Former Commodore QB talks SEC Network, Vandy in 2016 and The Bachelorette
Four Commodore student-athletes trading West Coast for Music City
55-play stadium scrimmage concludes preseason camp
Team plans to stage last preseason scrimmage in stadium
Innovative program giving Vanderbilt student-athletes edge on future careers
Nov. 22, 2014
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Aug. 28, 2014
2016 Dore Jam
Vanderbilt's football team and police department joined in a walk of solidarity to the Commodores' first preseason practice.
Vanderbilt falls on the road to Tennessee on November 28, 2015.
Derek Mason enters his third season in charge of the Commodores with the program headed in the right direction, on and off the field.
Led by an attacking defense, Mason's Commodores showed plenty of improvement on the field last year, notching conference wins against Missouri and Kentucky en route to a fourth place finish in the SEC East. Following the season, Mason successfully revamped his staff with very accomplished coaches while attracting another outstanding signing class.
In 2015, Mason demonstrated his skills as one of the college football's leading defensive minds by becoming his own defensive coordinator. The results were staggering – Vanderbilt's defense ranked among the nation's most improved, finishing among the NCAA Top 30 in scoring defense, total defense, first downs allowed, red zone defense and third-down efficiency.
Mason has strengthened the Commodore coaching staff since arriving on campus. After the 2014 season, he lured highly regarded offensive coordinator Andy Ludwig and head strength James Dobson, along with two impressive young staffers in secondary coach Marc Mattioli and wide receivers coach Cortez Hankton. After the 2015 campaign, Mason continued to develop the staff, hiring veterans Jeff Genyk as special teams coordinator/running backs coach, Cameron Norcross as offensive line coach and Osia Lewis as outside linebackers. Mason has also brought rising stars C.J. Ah You and Chris Marve to mentor the defensive line and inside linebackers, respectively.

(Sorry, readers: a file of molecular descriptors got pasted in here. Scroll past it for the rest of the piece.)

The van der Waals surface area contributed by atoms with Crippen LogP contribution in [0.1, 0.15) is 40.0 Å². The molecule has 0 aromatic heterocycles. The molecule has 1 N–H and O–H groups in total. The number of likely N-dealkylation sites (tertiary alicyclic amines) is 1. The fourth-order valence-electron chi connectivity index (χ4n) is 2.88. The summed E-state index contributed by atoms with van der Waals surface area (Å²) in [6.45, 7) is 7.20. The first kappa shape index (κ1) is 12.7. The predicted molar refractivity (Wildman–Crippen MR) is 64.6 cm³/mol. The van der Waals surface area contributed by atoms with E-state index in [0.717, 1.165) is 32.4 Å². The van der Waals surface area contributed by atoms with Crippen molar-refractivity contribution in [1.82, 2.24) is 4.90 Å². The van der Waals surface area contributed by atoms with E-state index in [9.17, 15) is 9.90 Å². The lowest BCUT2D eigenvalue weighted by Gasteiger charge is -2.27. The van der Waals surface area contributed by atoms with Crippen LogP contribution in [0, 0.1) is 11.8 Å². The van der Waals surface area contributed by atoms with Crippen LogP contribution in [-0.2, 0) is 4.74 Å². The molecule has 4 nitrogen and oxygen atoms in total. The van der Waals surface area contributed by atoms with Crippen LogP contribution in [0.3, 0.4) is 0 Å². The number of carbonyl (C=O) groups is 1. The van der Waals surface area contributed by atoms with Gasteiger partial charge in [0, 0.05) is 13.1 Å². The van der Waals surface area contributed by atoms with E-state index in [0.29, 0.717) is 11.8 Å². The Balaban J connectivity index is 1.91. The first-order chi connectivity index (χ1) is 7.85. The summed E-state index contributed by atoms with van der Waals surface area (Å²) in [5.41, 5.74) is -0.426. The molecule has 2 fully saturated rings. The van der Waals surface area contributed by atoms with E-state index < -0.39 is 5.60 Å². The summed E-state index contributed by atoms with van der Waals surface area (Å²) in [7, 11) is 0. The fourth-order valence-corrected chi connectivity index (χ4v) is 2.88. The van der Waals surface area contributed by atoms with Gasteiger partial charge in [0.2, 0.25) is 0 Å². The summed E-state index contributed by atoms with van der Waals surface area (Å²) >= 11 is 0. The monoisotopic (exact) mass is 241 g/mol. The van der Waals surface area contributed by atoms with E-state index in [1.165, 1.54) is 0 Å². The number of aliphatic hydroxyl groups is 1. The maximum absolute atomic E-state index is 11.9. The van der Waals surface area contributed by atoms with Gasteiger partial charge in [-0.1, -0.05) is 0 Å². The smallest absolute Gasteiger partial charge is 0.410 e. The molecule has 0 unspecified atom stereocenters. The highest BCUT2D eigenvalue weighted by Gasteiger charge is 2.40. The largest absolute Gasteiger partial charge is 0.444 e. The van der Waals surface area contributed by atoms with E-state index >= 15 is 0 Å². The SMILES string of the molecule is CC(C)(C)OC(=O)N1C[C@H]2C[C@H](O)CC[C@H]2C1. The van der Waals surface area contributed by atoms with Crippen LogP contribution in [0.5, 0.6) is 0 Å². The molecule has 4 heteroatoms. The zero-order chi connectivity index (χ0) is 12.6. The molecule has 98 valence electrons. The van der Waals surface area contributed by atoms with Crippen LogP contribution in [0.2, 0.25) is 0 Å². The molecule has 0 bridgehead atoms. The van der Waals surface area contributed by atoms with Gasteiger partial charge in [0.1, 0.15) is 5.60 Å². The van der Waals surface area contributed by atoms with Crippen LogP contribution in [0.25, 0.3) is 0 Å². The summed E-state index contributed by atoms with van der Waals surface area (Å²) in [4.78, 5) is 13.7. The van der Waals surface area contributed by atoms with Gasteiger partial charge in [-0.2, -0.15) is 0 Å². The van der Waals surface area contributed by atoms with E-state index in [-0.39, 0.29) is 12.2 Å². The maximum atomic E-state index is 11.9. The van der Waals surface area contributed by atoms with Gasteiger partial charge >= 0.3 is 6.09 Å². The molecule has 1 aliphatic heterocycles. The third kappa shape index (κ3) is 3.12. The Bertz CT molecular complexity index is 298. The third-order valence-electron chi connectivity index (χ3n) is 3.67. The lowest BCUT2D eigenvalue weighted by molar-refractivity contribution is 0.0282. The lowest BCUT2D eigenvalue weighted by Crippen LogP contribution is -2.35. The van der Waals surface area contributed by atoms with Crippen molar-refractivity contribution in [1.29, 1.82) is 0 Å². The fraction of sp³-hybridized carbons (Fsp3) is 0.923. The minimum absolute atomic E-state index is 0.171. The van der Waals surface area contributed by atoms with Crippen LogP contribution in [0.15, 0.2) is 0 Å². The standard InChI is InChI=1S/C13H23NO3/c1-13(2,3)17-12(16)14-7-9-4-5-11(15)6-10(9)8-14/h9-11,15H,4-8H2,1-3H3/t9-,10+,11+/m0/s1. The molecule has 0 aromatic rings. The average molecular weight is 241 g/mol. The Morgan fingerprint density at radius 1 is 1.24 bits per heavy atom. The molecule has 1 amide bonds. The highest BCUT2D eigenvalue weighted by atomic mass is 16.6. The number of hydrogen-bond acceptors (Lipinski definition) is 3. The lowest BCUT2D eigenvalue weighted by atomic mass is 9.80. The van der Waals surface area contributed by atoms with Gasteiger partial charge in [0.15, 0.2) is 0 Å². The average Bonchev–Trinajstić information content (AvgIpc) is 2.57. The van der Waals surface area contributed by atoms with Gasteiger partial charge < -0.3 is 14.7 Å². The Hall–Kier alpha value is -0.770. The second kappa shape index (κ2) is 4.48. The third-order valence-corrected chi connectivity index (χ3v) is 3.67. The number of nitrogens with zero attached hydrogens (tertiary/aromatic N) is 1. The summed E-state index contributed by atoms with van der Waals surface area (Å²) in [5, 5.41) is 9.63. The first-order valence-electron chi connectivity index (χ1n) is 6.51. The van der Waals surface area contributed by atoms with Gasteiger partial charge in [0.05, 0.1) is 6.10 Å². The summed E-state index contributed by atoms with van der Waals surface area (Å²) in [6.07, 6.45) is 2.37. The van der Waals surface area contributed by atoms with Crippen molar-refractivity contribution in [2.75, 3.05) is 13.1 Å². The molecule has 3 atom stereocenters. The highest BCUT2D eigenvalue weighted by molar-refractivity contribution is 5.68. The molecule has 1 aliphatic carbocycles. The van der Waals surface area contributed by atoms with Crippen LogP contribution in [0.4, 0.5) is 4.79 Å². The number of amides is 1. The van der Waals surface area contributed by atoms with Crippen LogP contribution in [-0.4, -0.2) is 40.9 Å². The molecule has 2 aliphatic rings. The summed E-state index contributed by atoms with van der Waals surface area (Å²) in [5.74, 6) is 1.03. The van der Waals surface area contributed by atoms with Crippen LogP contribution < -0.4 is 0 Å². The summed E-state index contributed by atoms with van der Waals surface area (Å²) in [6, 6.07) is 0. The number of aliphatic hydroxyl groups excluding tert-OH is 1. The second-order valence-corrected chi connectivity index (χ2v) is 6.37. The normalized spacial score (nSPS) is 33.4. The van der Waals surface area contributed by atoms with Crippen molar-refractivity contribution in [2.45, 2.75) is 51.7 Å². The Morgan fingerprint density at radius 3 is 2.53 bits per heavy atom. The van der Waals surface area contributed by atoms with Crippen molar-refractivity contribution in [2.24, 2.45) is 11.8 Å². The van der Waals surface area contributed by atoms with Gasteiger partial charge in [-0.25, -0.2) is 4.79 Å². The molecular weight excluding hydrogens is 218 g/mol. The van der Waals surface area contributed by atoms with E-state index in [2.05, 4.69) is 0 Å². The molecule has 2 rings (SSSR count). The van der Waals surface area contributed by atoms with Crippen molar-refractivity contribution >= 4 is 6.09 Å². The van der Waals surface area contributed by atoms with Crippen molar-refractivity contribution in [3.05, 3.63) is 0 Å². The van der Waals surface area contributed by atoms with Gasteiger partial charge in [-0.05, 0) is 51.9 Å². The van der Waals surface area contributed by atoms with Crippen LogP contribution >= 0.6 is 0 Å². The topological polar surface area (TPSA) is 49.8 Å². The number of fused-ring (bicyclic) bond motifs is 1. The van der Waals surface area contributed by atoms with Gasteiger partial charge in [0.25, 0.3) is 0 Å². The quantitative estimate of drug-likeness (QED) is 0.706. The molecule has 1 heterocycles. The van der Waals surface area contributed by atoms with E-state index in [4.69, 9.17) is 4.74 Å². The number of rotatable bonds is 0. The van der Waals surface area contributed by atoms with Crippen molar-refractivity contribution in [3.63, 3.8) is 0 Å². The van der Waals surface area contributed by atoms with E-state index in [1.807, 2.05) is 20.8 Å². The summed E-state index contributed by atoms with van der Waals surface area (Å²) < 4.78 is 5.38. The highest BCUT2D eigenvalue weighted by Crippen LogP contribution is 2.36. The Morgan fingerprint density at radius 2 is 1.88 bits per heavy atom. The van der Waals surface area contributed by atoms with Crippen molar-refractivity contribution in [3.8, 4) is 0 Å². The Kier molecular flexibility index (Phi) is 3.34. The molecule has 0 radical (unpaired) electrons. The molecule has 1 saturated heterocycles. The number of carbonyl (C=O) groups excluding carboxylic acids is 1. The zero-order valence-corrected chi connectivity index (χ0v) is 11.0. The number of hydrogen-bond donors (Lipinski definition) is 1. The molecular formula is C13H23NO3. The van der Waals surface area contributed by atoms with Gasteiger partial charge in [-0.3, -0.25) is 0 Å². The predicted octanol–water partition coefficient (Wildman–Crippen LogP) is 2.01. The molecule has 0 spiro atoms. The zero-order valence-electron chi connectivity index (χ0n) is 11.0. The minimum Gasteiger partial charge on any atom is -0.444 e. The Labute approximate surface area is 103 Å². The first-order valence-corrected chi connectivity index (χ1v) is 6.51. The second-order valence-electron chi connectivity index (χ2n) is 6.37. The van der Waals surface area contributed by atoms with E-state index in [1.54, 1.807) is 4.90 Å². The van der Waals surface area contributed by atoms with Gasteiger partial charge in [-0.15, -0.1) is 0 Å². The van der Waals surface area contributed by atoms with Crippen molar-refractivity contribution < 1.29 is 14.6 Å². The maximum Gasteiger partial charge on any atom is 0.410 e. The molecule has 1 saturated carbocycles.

The changes helped Mason improve the Commodores to 4-8 in 2015, and guiding a squad that most keen observers see as continuing to progress in 2016.
In February, Mason welcomed a 20-player signing class that featured 18 three-star prospects according to national recruiting pundits.
Away from the football field, Mason's Commodores are witnessing plenty of recognition. The Commodores were co-recipients of the 2015 Academic Achievement Award, given annually for graduation success by the American Football Coaches Association and Memphis Touchdown Club. Three former football players were accepted into Vanderbilt Medical School last year. The team had 80 SEC Academic Honor Roll recipients and more than 40 Dean's List honorees in the last two calendar school years, and is recognized as a SEC and national leader in the SEC in its Academic Progress Rate (APR) graduation scores.
The personable Mason also continues to be actively involved in the Middle Tennessee community, contributing to several local and university causes, while making appearances at various social and sporting events.
Mason became Vanderbilt's 28th head coach in January 2014, coming to Nashville after serving as associate head coach and Willie Shaw Director of Defense for the 2013 Pacific-12 champion Stanford Cardinal.
"I am so excited to be at Vanderbilt," Mason said at the time he was hired. "This university combines the best of what's good about college athletics and academics. We expect to be competitive and look forward to competing for an SEC East crown."
Mason was defensive coordinator at Stanford since 2011, helping take the Cardinal to Rose Bowl appearances in 2013 and 2014, and consecutive Pac-12 titles with one of the nation's top defensive units. Under Mason, the Cardinal ranked among the NCAA national Top 15 in defensive efficiency for three consecutive years.
While facing seven ranked opponents and one of the nation's toughest schedules in 2013, Mason's defense ranked third in the NCAA in rushing defense (89.4 yards), 10th in scoring defense (19.0 points) and 16th in total offense (343.1 yards).
The Cardinal was one of only five teams last year to allow less than 100 rushing yards per game. The team was also among the best nationally in producing stops for negative yardage, ranking fifth with 44 sacks and seventh with 109 tackles for loss. The defense was also superb on third downs, holding opponents to a 32 percent conversion rate.